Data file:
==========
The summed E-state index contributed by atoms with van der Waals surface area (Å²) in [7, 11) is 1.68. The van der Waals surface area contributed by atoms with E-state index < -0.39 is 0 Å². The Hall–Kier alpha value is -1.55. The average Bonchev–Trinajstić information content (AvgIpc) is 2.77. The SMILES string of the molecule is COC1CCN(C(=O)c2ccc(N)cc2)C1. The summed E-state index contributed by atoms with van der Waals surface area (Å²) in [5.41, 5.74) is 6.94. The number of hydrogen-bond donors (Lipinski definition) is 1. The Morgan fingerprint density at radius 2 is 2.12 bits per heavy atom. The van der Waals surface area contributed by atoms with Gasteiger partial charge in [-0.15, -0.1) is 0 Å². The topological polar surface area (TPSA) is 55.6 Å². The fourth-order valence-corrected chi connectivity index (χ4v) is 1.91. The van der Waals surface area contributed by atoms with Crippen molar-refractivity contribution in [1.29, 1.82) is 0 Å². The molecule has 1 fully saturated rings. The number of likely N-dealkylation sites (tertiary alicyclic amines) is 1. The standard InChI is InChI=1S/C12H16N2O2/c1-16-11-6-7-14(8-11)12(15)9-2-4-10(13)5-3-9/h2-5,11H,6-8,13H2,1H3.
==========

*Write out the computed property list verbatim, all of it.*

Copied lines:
The summed E-state index contributed by atoms with van der Waals surface area (Å²) in [7, 11) is 1.68. The van der Waals surface area contributed by atoms with E-state index < -0.39 is 0 Å². The Hall–Kier alpha value is -1.55. The average Bonchev–Trinajstić information content (AvgIpc) is 2.77. The SMILES string of the molecule is COC1CCN(C(=O)c2ccc(N)cc2)C1. The summed E-state index contributed by atoms with van der Waals surface area (Å²) in [5.41, 5.74) is 6.94. The number of hydrogen-bond donors (Lipinski definition) is 1. The Morgan fingerprint density at radius 2 is 2.12 bits per heavy atom. The van der Waals surface area contributed by atoms with Gasteiger partial charge in [-0.15, -0.1) is 0 Å². The topological polar surface area (TPSA) is 55.6 Å². The fourth-order valence-corrected chi connectivity index (χ4v) is 1.91. The van der Waals surface area contributed by atoms with Crippen molar-refractivity contribution in [1.29, 1.82) is 0 Å². The molecule has 1 fully saturated rings. The number of likely N-dealkylation sites (tertiary alicyclic amines) is 1. The standard InChI is InChI=1S/C12H16N2O2/c1-16-11-6-7-14(8-11)12(15)9-2-4-10(13)5-3-9/h2-5,11H,6-8,13H2,1H3.